With tightening budgets and a strong focus on revenue, perhaps there has never been a better time to turn a challenge into an opportunity. So, what opportunities might exist for those in the Science & Research space looking to reduce operational expenditure and improve sustainability?
The conversation about whether we should improve sustainability has well and truly passed. It is now a case of how we can, and how quickly.
Notwithstanding the unknown impact of COVID-19, it may be an appropriate moment for the sector to explore opportunities to reduce operational expenditure and improve sustainability. Yes – myself and many would argue – you can have both.
I was set to discuss such topics at this week’s Tertiary Education Facilities Management Association (TEFMA) Sustainability Workshop at the University of Wollongong (UoW), however, in the interest of public safety, the event was sensibly cancelled.
The workshop was set to be held at the university’s Sustainable Building Research Centre (SBRC), which recently achieved a Living Building Challenge certification – the first in Australia and one of only 24 globally. This project was celebrated by everyone involved and I’m thrilled to count some of my CBRE colleagues as part of that project team.
For those not familiar with the SBRC project, it has achieved a very rare status of not only being sustainable in terms of energy, water and waste, it is also restorative, meaning that it provides a net positive outcome to its environment.
Achieving the Living Building Challenge status is no mean feat, and of course it is not yet practical for every project to target such sustainability success. However, the fact that it has been done here in Australia is something we should not lose sight of. Just think, a research and education facility on campus that is 100% sustainable – not a bad thing when it comes to budget planning.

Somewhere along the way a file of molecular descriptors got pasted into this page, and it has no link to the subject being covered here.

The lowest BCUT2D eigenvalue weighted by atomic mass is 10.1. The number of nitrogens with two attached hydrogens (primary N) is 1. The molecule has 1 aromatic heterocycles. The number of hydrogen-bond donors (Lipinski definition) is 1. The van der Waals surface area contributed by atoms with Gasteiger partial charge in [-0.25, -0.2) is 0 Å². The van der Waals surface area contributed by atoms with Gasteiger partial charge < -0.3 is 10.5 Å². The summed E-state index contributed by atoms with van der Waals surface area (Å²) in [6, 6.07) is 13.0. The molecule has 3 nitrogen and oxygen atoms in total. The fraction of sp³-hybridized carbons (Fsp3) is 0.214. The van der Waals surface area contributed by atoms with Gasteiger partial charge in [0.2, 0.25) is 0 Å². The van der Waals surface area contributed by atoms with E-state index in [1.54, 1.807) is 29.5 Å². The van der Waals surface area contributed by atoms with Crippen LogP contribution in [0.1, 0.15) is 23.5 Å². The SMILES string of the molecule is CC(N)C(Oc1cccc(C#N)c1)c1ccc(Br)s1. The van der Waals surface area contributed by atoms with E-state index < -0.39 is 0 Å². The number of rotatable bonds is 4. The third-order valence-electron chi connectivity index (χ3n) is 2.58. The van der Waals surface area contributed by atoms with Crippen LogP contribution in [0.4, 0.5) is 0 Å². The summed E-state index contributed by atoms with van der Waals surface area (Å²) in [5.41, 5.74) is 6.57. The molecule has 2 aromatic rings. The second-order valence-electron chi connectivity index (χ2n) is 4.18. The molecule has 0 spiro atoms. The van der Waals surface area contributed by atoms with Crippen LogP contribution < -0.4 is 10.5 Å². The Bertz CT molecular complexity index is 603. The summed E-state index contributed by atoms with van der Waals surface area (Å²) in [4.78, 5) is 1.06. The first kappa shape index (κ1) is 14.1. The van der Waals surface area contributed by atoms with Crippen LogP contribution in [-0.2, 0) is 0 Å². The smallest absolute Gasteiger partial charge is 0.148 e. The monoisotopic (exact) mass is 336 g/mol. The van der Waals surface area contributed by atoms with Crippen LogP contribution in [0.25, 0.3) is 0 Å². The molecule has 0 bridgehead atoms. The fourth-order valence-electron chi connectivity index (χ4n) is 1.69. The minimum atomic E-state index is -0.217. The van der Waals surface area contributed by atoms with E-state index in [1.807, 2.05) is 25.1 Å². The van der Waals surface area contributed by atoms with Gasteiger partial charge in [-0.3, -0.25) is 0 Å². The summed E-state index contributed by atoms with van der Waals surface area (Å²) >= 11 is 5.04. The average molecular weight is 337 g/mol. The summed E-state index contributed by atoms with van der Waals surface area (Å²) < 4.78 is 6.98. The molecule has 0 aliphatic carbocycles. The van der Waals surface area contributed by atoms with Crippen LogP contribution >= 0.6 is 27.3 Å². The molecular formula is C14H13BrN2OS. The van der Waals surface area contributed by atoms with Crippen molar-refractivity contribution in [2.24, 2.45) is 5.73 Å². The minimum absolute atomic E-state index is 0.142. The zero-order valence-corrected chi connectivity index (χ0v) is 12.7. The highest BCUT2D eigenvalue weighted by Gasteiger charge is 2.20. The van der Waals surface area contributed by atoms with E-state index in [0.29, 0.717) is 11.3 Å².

So, what opportunities might exist for a client looking to tighten their budget while improving sustainability?
Laboratory buildings, and other highly controlled environments, are typically very energy intensive and expensive facilities to operate. When you look at why research/laboratory buildings are expensive to operate it is generally due to greater air conditioning (HVAC) requirements and, perhaps more importantly, the tendency to condition and then waste large amounts of ‘expensive’ clean air. While an office might have two to four air changes per hour, a laboratory can have anywhere in the four to 12 range, with even greater rates in niche facilities.
An emerging technology for consideration to both new build projects and retrofitting of existing facilities is to tackle the air change rate. In demand-based ventilation control we have an opportunity to be smarter about how much we needlessly waste ‘clean’ air in our buildings and be smart about only reacting to real events or contamination in the air. Laboratory air is clean 99% of the time (Sharp, 2010), so let’s not waste it.
For good reason, considerable thought goes into the planning and construction of laboratories to keep both the users, be it staff or students, and the wider community safe against whatever process, material or activity is occurring therein. While safety is always the primary concern, if we can be confident that safety has been addressed it makes sense to explore opportunities to reduce wastage wherever possible. Accordingly, a risk assessment must be undertaken before any initiative is implemented. However, for most teaching and ‘basic’ research laboratories, a big opportunity exists to explore replacing a fixed ‘static’ system with something dynamic, smart and potentially safer for the occupants.
By improving sustainability, we can also reduce the operational expenditure and budgets for facilities that are expensive to operate. One might argue that, at times such as these, we should carefully consider the opportunity to retrofit and improve our research and education facilities’ performance in order to gain some budget relief going forward.
Finally, I was also looking forward to updating the workshop attendees on our progress with establishing the Australian chapter of the International Institute of Sustainable Laboratories (I2SL). It is through attending I2SL meetings (formerly known as Labs21) that I was able to learn about demand-based ventilation control and bring this best practice thinking back to Australia.
The Kinghorn Cancer Centre in Sydney was the first Australian project to embrace these technologies – a great example of global thinking that led to real sustainability benefits locally. While it’s great the project was an Australian first, the fact that there are only three in the country says we have plenty of work to do in sharing best practice thinking and opportunities for the sector.
COVID-19 is currently challenging everyone, but I hope we can continue discussions as to how we best position our built environment for a more sustainable and smarter future. Let’s ensure we keep talking and exploring our opportunities.
For more information, please contact David at [email protected]
or visit the CBRE Project Management’s Science & Research hub
Sharp, G. P. (2010). Demand-Based Control of Lab Air Change Rates. ASHRAE Journal.